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Through opened doors and windows It stole up through the gloom,
And with appealing sweetness Drew Alice from her room.

Yes, he was there; and pausing

Just near the opened door,
To check her heart's quick beating,

She heard—and paused still more— His low voice—Dora's answers—

His pleading—Yes, she knew The tone—the words—the accents:

She once had heard them too.

XI.

"Would Alice blame her?" Leonard's

Low, tender answer came:— "Alice was far too noble

To think or dream of blame." "And was he sure he loved her?"

"Yes, with the one love given Once in a lifetime only,

With one soul and one heaven!"

XII.

Then came a plaintive murmur,—

"Dora had once been told That he and Alice" "Dearest,

Alice is far too cold
To love; and I, my Dora,

If once I fancied so,
It was a brief delusion,

And over,—long ago."

XIII.

Between the Past and Present,

On that bleak moment's height, She stood. As some lost traveller

By a quick flash of light Seeing a gulf before him,

With dizzy, sick despair, Reels backward, but to find it

A deeper chasm there.

XIV.

The twilight grew still darker,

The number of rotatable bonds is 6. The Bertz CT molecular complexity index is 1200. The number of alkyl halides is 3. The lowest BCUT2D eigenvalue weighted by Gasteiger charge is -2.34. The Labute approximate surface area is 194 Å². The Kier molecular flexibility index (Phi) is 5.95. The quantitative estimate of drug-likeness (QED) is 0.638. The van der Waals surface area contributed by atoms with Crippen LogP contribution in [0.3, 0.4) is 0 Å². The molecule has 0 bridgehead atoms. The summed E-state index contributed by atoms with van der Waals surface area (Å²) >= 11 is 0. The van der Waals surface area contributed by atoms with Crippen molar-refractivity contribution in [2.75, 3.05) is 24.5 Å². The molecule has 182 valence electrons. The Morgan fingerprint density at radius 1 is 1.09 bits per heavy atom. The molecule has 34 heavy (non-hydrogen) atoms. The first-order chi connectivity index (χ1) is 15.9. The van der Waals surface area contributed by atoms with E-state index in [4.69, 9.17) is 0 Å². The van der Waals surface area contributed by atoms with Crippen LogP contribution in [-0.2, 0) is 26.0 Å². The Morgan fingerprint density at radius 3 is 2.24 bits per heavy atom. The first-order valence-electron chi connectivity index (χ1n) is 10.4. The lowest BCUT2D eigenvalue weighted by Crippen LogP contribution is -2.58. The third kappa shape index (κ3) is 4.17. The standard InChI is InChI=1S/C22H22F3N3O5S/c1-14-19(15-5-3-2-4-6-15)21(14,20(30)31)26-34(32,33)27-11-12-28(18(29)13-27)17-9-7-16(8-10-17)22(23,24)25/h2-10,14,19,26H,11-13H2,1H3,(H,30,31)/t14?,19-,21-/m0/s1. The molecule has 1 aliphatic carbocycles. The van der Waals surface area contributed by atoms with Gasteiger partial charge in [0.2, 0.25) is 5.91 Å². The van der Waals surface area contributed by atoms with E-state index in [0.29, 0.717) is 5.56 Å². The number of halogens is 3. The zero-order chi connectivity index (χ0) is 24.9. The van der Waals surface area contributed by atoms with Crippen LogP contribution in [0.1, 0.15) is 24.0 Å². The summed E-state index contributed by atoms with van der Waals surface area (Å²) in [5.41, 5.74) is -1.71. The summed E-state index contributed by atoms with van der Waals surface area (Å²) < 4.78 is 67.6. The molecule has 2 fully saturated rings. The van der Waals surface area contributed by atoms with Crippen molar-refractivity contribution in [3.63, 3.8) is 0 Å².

The fragrant flowers more sweet, The stars shone out in heaven,
The lamps gleamed down the street;

And hours passed in dreaming

Over their new-found fate,
Ere they could think of wondering

Why Alice was so late.

xv. She came, and calmly listened;

In vain they strove to trace
If Herbert's memory shadowed

In grief upon her face.
No blame, no wonder showed there,

No feeling could be told;
Her voice was not less steady,

Her manner not more cold.

XVI. They could not hear the anguish

That broke in words of pain Through the calm summer midnight,—

"My Herbert—mine again!" Yes, they have once been parted,

But this day shall restore
The long lost one: she claims him:

"My Herbert—mine once more!"

XVII.

Now Christmas Eve returning,

Saw Alice stand beside The altar, greeting Dora,

Again a smiling bride; And now the gloomy evening

Sees Alice pale and worn, Leaving the house for ever,

To wander out forlorn.

XVIII.

Forlorn—nay, not so. Anguish

Shall do its work at length; Her soul, passed through the fire,

Shall gain still purer strength. Somewhere there waits for Alice

An earnest noble part; And, meanwhile God is with her,

God, and her own true heart!

[graphic]

THE WIND.

HE wind went forth o'er land and sea,
Loud and free;
Foaming waves leapt up to meet it,
Stately pines bowed down to greet it;

While the wailing sea
And the forest's murmured sigh
Joined the cry
Of the wind that swept o'er land and sea.

The wind that blew upon the sea
Fierce and free,
Cast the bark upon the shore,
Whence it sailed the night before

Full of hope and glee;
And the cry of pain and death
Was but a breath,
Through the wind that roared upon the sea.

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